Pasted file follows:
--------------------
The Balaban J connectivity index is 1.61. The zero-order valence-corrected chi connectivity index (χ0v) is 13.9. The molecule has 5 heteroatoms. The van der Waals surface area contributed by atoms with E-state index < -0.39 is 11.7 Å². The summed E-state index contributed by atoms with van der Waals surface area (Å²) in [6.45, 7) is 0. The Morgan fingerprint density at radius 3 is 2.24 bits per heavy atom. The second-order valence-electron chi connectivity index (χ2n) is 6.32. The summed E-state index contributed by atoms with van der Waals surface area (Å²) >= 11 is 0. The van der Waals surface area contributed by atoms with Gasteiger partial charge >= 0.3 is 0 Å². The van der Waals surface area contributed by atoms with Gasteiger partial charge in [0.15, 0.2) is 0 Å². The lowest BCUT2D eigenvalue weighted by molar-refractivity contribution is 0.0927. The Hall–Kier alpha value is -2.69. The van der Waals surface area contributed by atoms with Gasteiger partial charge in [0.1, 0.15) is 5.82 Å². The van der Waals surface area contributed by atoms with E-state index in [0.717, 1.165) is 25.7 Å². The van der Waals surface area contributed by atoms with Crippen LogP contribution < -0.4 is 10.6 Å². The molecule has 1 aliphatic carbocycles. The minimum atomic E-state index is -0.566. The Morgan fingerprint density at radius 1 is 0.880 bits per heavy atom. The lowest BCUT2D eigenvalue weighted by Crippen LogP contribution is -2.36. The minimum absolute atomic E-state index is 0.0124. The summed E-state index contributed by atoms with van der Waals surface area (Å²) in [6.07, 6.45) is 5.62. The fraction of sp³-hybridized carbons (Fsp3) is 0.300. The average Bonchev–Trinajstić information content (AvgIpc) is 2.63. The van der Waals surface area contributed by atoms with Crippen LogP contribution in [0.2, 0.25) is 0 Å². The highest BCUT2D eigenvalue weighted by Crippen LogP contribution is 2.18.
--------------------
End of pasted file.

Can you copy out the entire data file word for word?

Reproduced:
The Balaban J connectivity index is 1.61. The zero-order valence-corrected chi connectivity index (χ0v) is 13.9. The molecule has 5 heteroatoms. The van der Waals surface area contributed by atoms with E-state index < -0.39 is 11.7 Å². The summed E-state index contributed by atoms with van der Waals surface area (Å²) in [6.45, 7) is 0. The Morgan fingerprint density at radius 3 is 2.24 bits per heavy atom. The second-order valence-electron chi connectivity index (χ2n) is 6.32. The summed E-state index contributed by atoms with van der Waals surface area (Å²) >= 11 is 0. The van der Waals surface area contributed by atoms with Gasteiger partial charge >= 0.3 is 0 Å². The van der Waals surface area contributed by atoms with Gasteiger partial charge in [0.15, 0.2) is 0 Å². The lowest BCUT2D eigenvalue weighted by molar-refractivity contribution is 0.0927. The Hall–Kier alpha value is -2.69. The van der Waals surface area contributed by atoms with Gasteiger partial charge in [0.1, 0.15) is 5.82 Å². The van der Waals surface area contributed by atoms with E-state index in [0.717, 1.165) is 25.7 Å². The van der Waals surface area contributed by atoms with Crippen LogP contribution < -0.4 is 10.6 Å². The molecule has 1 aliphatic carbocycles. The minimum atomic E-state index is -0.566. The Morgan fingerprint density at radius 1 is 0.880 bits per heavy atom. The lowest BCUT2D eigenvalue weighted by Crippen LogP contribution is -2.36. The minimum absolute atomic E-state index is 0.0124. The summed E-state index contributed by atoms with van der Waals surface area (Å²) in [6.07, 6.45) is 5.62. The fraction of sp³-hybridized carbons (Fsp3) is 0.300. The average Bonchev–Trinajstić information content (AvgIpc) is 2.63. The van der Waals surface area contributed by atoms with Crippen LogP contribution in [0.2, 0.25) is 0 Å². The highest BCUT2D eigenvalue weighted by Crippen LogP contribution is 2.18.